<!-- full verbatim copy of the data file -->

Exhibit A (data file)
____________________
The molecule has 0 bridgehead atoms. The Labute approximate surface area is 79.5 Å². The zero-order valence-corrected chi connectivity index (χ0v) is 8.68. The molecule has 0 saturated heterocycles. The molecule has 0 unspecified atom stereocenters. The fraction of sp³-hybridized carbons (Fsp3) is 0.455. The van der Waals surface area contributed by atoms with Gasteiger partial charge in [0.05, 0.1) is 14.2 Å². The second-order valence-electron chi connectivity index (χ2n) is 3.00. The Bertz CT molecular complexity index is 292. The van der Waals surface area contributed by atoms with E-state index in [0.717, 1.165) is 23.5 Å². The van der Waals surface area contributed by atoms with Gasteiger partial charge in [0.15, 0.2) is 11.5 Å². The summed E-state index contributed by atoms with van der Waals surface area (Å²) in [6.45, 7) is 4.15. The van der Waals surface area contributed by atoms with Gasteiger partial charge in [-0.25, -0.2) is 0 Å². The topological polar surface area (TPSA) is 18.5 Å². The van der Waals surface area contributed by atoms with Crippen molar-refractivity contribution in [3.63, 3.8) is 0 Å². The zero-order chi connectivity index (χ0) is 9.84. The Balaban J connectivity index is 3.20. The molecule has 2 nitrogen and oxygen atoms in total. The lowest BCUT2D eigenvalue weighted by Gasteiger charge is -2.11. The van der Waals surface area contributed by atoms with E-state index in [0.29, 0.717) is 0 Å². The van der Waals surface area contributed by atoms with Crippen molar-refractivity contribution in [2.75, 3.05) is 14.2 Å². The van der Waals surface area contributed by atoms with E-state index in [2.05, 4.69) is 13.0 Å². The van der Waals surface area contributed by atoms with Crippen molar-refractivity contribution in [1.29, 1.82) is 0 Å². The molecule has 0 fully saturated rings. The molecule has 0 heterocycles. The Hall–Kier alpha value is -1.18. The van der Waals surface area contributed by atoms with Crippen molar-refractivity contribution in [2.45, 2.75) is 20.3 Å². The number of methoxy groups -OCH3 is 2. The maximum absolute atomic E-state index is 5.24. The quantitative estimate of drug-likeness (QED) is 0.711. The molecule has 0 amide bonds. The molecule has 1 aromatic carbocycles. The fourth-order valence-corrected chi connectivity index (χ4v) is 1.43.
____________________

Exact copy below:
The molecule has 0 bridgehead atoms. The Labute approximate surface area is 79.5 Å². The zero-order valence-corrected chi connectivity index (χ0v) is 8.68. The molecule has 0 saturated heterocycles. The molecule has 0 unspecified atom stereocenters. The fraction of sp³-hybridized carbons (Fsp3) is 0.455. The van der Waals surface area contributed by atoms with Gasteiger partial charge in [0.05, 0.1) is 14.2 Å². The second-order valence-electron chi connectivity index (χ2n) is 3.00. The Bertz CT molecular complexity index is 292. The van der Waals surface area contributed by atoms with E-state index in [0.717, 1.165) is 23.5 Å². The van der Waals surface area contributed by atoms with Gasteiger partial charge in [0.15, 0.2) is 11.5 Å². The summed E-state index contributed by atoms with van der Waals surface area (Å²) in [6.45, 7) is 4.15. The van der Waals surface area contributed by atoms with Gasteiger partial charge in [-0.25, -0.2) is 0 Å². The topological polar surface area (TPSA) is 18.5 Å². The van der Waals surface area contributed by atoms with Crippen molar-refractivity contribution in [3.63, 3.8) is 0 Å². The zero-order chi connectivity index (χ0) is 9.84. The Balaban J connectivity index is 3.20. The molecule has 2 nitrogen and oxygen atoms in total. The lowest BCUT2D eigenvalue weighted by Gasteiger charge is -2.11. The van der Waals surface area contributed by atoms with E-state index in [0.29, 0.717) is 0 Å². The van der Waals surface area contributed by atoms with Crippen molar-refractivity contribution in [2.75, 3.05) is 14.2 Å². The van der Waals surface area contributed by atoms with E-state index in [2.05, 4.69) is 13.0 Å². The van der Waals surface area contributed by atoms with Crippen molar-refractivity contribution in [1.29, 1.82) is 0 Å². The molecule has 0 fully saturated rings. The molecule has 0 heterocycles. The Hall–Kier alpha value is -1.18. The van der Waals surface area contributed by atoms with Crippen molar-refractivity contribution in [2.45, 2.75) is 20.3 Å². The number of methoxy groups -OCH3 is 2. The maximum absolute atomic E-state index is 5.24. The quantitative estimate of drug-likeness (QED) is 0.711. The molecule has 0 amide bonds. The molecule has 1 aromatic carbocycles. The fourth-order valence-corrected chi connectivity index (χ4v) is 1.43.